Carl von Linné, known as Carolus Linnaeus (1707-1778) was a Swedish botanist, physician, and zoologist whose best-known innovation was the nomenclature of living species, e.g. homo sapiens for Man.
Photos by Robert Mulero, the webmaster of Street Lights of New York City and the co-author of The History and Design of New York City Streetlights, Past and Present (2016, Dorrance).
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Thanks for highlighting this historical building. I recently learned I have an ancestor who lost a baby in 1892 and the baby was taken to this german dispensary on 2nd Avenue, he was treated by the physicians, yet he died. He was only 6 months, 15 days old.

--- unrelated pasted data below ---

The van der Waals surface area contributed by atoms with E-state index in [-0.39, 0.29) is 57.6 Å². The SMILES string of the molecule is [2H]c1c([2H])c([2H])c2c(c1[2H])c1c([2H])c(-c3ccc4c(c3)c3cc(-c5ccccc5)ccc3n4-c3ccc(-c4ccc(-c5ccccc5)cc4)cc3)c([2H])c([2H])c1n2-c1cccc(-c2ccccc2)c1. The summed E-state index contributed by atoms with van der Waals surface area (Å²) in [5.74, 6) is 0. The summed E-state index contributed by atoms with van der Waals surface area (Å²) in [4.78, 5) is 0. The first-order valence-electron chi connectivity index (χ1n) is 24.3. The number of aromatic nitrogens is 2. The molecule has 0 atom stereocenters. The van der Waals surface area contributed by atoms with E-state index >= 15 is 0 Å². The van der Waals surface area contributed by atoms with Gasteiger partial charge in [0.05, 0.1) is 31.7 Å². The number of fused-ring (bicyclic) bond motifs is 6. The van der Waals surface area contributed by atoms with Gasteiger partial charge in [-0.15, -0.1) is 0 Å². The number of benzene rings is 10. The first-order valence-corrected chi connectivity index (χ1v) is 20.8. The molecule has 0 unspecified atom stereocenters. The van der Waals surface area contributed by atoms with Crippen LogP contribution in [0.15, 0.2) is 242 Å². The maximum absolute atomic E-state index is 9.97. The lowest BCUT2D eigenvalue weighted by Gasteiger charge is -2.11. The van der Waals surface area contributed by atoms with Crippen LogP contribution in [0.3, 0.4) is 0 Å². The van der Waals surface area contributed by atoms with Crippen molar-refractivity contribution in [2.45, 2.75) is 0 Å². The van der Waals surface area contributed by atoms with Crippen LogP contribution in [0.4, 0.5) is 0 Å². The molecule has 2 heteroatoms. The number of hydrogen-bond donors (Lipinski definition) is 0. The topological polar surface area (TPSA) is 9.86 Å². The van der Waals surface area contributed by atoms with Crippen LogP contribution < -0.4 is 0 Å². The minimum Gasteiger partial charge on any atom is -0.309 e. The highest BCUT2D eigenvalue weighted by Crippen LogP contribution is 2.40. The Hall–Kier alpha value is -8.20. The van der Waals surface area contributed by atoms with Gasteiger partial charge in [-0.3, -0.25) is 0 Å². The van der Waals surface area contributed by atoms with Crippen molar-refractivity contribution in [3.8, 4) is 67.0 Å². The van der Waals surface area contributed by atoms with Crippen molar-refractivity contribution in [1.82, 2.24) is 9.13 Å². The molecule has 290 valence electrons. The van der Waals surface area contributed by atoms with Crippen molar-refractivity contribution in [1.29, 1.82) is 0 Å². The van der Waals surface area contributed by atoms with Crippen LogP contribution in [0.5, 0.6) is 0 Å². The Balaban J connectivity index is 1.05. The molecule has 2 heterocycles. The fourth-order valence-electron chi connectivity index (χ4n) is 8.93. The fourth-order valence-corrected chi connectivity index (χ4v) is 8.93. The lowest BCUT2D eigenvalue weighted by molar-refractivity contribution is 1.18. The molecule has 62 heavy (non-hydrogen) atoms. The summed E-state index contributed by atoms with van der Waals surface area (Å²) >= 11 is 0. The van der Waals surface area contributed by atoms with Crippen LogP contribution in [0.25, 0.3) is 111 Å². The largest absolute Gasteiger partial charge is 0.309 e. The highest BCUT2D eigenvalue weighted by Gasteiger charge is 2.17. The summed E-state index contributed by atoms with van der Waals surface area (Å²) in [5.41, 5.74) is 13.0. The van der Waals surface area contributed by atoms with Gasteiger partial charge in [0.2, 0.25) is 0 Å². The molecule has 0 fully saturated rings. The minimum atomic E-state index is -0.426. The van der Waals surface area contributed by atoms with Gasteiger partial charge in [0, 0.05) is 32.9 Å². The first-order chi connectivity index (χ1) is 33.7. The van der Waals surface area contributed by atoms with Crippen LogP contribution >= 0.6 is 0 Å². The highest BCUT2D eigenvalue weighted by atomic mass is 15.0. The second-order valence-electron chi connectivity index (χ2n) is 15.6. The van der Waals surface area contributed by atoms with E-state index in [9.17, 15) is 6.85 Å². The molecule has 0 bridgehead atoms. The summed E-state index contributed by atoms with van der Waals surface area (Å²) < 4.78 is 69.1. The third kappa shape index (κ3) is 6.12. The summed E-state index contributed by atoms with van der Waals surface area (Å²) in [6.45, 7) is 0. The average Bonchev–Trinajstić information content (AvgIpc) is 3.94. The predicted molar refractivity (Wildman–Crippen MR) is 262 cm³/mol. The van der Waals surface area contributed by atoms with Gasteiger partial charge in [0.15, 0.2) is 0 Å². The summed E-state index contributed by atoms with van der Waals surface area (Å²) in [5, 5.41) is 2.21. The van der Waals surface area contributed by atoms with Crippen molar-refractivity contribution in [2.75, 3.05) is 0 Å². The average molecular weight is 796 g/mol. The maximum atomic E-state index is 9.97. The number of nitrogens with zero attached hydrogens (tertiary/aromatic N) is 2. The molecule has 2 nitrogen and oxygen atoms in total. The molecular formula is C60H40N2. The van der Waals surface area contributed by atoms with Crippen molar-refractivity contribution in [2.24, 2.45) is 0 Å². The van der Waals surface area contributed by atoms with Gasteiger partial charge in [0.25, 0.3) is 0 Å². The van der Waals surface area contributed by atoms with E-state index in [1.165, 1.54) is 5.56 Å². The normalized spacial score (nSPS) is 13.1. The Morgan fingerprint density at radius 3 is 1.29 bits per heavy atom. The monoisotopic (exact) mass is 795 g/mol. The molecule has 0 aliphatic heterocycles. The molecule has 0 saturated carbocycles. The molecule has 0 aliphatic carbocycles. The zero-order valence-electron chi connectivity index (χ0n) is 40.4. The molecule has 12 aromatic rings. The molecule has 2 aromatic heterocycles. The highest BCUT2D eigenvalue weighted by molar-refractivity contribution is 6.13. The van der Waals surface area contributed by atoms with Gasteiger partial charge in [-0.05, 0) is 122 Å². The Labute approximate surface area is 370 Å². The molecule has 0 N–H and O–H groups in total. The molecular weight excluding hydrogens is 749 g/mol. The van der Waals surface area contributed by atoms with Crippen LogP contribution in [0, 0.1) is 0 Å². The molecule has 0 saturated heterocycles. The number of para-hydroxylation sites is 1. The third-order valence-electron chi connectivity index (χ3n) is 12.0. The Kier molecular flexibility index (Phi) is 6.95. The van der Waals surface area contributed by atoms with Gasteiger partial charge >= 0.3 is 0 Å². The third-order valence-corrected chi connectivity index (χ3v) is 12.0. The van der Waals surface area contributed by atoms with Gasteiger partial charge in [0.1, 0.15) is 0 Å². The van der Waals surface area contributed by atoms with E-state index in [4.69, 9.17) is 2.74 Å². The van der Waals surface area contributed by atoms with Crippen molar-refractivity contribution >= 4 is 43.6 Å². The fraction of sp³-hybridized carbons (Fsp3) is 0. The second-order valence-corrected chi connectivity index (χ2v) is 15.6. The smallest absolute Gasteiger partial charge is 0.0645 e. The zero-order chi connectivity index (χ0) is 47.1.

This is a most wonderful page. Thank you sincerely for these photos. My great grandmother lived in the building, (1905 census) as a teenager along with many girls who may have been orphans. What NYC must have been like !! Does anyone know if these girls were being trained in nursing?